My name is Christie and I am one of the four women featured in ActionAid’s My Body Is Mine campaign. The campaign helps women and girls reclaim their bodies, speak out against any form of violence and proudly say My Body Is Mine without fear of retribution.
I am a 21-year-old activist from Nigeria and would like to share my #MyBodyIsMine story with you.
When I had the opportunity to be part of ActionAid’s My Body Is Mine campaign, I jumped at the chance. It’s a concept that means a lot to me – and here’s why.
Growing up in Kogi, a state in central Nigeria, I experienced a lot of harassment from men. My mum had a shop and I’d help out when I got home from school, which meant that I met lots of different people every day.
From a young age, men who came to my mum’s shop would say nasty things that a young girl shouldn’t have to hear. There was nothing I could do though; I had to be respectful as they were mostly older than me.
One fateful day
One day, a guy came to buy things from the shop and, as he couldn’t carry it all home, he asked for my help. My mum wasn’t there, but I agreed to give him a hand as he was a regular customer.
However, when I got to his house, he didn’t let me leave. He started pulling me close and trying to raise my skirt.
I wasn’t sure what was about to happen, but I got really scared. I don’t know where the strength came from, but I pushed him away and ran home as fast as I could, shaking.
I cursed the fact that I was born a girl.”
I was traumatised from the experience and cursed the fact that I was born a girl. I had heard stories about girls being raped, but I never thought any guy I knew was capable of doing that.
A few days later, I was on my way home when I saw the same guy again. My first thought was to run, but he grabbed my hand before I could escape.
I struggled and he told me that I was being silly; he said there was no use being so uptight because eventually everything I had would belong to a man and it could be him.
My Body Is Mine in action
That statement got me so angry that I managed to push him to the ground. I screamed in anger:
My body belongs to me and not anyone else!”
He was shocked at the aggression in my voice and just remained on the ground, then I turned to leave.
While I was walking home it dawned on me that my body really is mine – and no one can ever force me to do what I don’t want to do.
Becoming an activista
A few years later I met a friend who was a member of Activista Nigeria, an ActionAid-supported group of young people who work to end violence and harassment, and fight for gender equality.
I was interested in the work the group was doing to fight sexual harassment on university campuses – something I had experienced several times when I was walking home from classes at night.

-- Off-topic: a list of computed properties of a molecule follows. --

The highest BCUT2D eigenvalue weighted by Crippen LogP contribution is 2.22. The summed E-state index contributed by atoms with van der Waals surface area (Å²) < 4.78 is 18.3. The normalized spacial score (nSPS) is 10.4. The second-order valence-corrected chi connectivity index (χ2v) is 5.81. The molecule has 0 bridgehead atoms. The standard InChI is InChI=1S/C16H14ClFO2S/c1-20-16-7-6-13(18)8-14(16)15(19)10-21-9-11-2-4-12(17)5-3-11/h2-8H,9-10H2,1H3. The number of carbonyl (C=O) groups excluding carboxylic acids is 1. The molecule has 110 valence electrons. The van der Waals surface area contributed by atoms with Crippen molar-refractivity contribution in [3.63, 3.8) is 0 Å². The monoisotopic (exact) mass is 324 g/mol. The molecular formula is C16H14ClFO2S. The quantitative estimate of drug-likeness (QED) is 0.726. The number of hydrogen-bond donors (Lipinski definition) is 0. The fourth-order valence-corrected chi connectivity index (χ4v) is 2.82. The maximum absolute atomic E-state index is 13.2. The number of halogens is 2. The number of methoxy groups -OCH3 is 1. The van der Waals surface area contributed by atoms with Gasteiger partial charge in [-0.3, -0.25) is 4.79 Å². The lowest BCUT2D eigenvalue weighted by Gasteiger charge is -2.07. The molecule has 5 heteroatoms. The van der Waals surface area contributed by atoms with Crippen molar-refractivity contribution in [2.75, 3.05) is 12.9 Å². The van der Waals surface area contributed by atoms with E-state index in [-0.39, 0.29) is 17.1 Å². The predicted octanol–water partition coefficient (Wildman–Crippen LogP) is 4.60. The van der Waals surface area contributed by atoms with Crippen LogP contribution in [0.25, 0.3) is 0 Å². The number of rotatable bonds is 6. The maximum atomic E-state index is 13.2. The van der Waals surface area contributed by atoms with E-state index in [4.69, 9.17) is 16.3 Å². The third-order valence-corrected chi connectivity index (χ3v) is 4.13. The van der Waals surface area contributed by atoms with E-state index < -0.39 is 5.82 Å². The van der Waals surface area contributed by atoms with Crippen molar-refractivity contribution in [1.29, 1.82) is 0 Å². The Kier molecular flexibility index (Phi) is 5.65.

I decided to join the activista network. The first campaign I took part in was the Safe Cities for Women campaign. We went to the school management and security units and demanded streetlights in the school, especially on the paths that led to the girls’ hostels.
Our streetlight campaign was successful… the number of incidents of sexual harassment went down drastically.”
We were successful – the school created streetlights on the path and mounted a security post near the girls’ hostels. Security would also go around school for two to three hours in the evenings, to ensure women’s safety.
The number of incidents of sexual harassment went down drastically. I felt so fulfilled, like I made a great impact and saved a lot of women from going through what I went through.
Life’s hard for girls in my community
Girls in my community face a lot of sexual harassment and they’re often afraid to speak out about it. They worry about what the person involved will do to them or that they will be blamed.
Even when girls do speak up, often people don’t believe them and think they are lying.
When I was harassed the first time, I was too scared to tell anyone, even though I felt so traumatised. When it happened a second time, I stood up for myself; I fought for myself, I spoke to him and challenged him.
But I know not everyone is able to do that. This is wrong – everyone should be able to speak out and say My Body Is Mine.
Young girls are our future
In Nigeria and the rest of the world, we need to encourage girls to start campaigning for their rights from a very young age – otherwise they grow use to staying silent.
If they know about their rights early on, they will have a better chance of going further in the future.
My advice to young girls on Day of the Girl is:
Learn to speak up and take a stand – and don’t let anyone intimidate you and bring you down.”
ActionAid, Chrisite Ochu